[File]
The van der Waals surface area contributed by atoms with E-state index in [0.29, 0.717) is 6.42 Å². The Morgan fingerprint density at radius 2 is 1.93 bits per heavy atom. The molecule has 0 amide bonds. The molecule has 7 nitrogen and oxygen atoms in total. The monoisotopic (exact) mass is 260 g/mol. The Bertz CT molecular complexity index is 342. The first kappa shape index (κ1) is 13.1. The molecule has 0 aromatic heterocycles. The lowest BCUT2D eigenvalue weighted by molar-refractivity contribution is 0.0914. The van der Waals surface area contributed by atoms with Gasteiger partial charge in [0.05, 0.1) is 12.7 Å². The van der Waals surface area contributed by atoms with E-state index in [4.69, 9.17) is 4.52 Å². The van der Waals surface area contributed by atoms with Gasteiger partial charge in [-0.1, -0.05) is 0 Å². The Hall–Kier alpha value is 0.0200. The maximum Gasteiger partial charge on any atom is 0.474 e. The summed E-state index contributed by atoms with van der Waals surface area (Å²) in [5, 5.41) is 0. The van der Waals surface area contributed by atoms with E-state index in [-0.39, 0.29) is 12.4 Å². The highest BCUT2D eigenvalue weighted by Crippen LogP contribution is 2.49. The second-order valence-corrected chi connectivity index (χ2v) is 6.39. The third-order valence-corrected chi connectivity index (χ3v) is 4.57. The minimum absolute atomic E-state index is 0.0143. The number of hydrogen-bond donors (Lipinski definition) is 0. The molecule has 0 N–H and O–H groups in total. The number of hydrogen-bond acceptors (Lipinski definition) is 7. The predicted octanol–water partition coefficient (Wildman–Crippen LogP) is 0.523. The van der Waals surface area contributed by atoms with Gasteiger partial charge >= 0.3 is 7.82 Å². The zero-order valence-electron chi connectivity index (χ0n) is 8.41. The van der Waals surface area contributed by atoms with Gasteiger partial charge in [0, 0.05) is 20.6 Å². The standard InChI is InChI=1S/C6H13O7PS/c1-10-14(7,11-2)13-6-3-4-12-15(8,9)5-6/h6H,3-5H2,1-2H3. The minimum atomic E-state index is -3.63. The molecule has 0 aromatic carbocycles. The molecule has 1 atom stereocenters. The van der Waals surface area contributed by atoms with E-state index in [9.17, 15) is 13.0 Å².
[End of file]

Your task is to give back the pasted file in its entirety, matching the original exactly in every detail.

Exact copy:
The van der Waals surface area contributed by atoms with E-state index in [0.29, 0.717) is 6.42 Å². The Morgan fingerprint density at radius 2 is 1.93 bits per heavy atom. The molecule has 0 amide bonds. The molecule has 7 nitrogen and oxygen atoms in total. The monoisotopic (exact) mass is 260 g/mol. The Bertz CT molecular complexity index is 342. The first kappa shape index (κ1) is 13.1. The molecule has 0 aromatic heterocycles. The lowest BCUT2D eigenvalue weighted by molar-refractivity contribution is 0.0914. The van der Waals surface area contributed by atoms with Gasteiger partial charge in [0.05, 0.1) is 12.7 Å². The van der Waals surface area contributed by atoms with E-state index in [4.69, 9.17) is 4.52 Å². The van der Waals surface area contributed by atoms with Gasteiger partial charge in [-0.1, -0.05) is 0 Å². The Hall–Kier alpha value is 0.0200. The maximum Gasteiger partial charge on any atom is 0.474 e. The summed E-state index contributed by atoms with van der Waals surface area (Å²) in [5, 5.41) is 0. The van der Waals surface area contributed by atoms with E-state index in [-0.39, 0.29) is 12.4 Å². The highest BCUT2D eigenvalue weighted by Crippen LogP contribution is 2.49. The second-order valence-corrected chi connectivity index (χ2v) is 6.39. The third-order valence-corrected chi connectivity index (χ3v) is 4.57. The minimum absolute atomic E-state index is 0.0143. The number of hydrogen-bond donors (Lipinski definition) is 0. The molecule has 0 N–H and O–H groups in total. The number of hydrogen-bond acceptors (Lipinski definition) is 7. The predicted octanol–water partition coefficient (Wildman–Crippen LogP) is 0.523. The van der Waals surface area contributed by atoms with Gasteiger partial charge >= 0.3 is 7.82 Å². The zero-order valence-electron chi connectivity index (χ0n) is 8.41. The van der Waals surface area contributed by atoms with Gasteiger partial charge in [0, 0.05) is 20.6 Å². The standard InChI is InChI=1S/C6H13O7PS/c1-10-14(7,11-2)13-6-3-4-12-15(8,9)5-6/h6H,3-5H2,1-2H3. The minimum atomic E-state index is -3.63. The molecule has 0 aromatic carbocycles. The molecule has 1 atom stereocenters. The van der Waals surface area contributed by atoms with E-state index in [9.17, 15) is 13.0 Å².